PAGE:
Along the Tracks

Thursday, April 03, 2003
 

Battered and broken


Not the Iraqi Republican Guard divisions - although that is also true - but rather the New York Times’ editorial board, which is forced into confessing three battlefield successes on today’s Op-Ed page. With the “quagmire” solidifying like quick-dry cement, all the Times can do is look back at the “long stalled” drive by the Army and Marines as some sort of a cautionary tale - look out, we could become “long stalled” for a week again!

Then there’s the jubilant welcome of American troops into Najaf - a holy site to Shia Muslims; the Times has to admit that, if we can knock out the paramilitary Ba’athists, “this campaign might begin to look more like the long-promised ‘liberation’ of the Iraqi people.” I still don’t get the scare quotes around “liberation,” but the snotty “long-promised” is just par for the course with the Times. I guess because people are afraid to celebrate until after Saddam’s henchmen are no longer shelling their children, somehow the “liberation” is tainted. Whatever.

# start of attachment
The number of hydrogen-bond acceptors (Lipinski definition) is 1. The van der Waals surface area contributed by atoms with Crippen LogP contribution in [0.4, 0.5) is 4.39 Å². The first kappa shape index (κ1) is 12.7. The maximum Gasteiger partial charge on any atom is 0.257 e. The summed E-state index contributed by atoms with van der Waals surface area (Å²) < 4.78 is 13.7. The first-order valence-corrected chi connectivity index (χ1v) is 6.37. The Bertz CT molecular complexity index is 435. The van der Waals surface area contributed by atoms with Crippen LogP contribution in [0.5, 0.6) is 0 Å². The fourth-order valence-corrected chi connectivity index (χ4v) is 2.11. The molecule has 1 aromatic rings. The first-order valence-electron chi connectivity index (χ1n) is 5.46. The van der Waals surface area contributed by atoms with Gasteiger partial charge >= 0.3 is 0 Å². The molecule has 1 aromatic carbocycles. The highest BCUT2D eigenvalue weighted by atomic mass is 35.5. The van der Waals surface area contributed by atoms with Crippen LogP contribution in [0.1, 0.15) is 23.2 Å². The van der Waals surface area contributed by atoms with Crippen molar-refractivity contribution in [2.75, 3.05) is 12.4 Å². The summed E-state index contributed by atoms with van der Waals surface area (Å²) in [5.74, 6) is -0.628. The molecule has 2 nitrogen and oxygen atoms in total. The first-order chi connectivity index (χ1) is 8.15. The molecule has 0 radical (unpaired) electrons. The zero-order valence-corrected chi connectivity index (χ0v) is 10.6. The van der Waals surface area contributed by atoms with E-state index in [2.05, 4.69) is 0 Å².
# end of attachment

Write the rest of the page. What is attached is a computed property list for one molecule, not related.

Finally, there is the dramatic rescue of Pfc. Jessica Lynch. Even here, the Times manages to fill in the shiny silver lining with an ominous dark cloud: “Private Lynch had joined the Army largely because there were few other opportunities in her impoverished West Virginia community ....” I’m going to step out on a limb and say Pfc. Lynch joined the Army “largely” because she is a patriotic, brave and honorable young American who wished to serve her country, like many young women and men all across the “impoverished” heartland - and the apparently not so “impoverished” coasts. The Times is trying to say Pfc. Lynch joined the Army because she had no choice - a slander against one of our heroes and against our men and women of the armed forces as a whole.

Is the Times so blind to American values that it cannot see them displayed in our finest?


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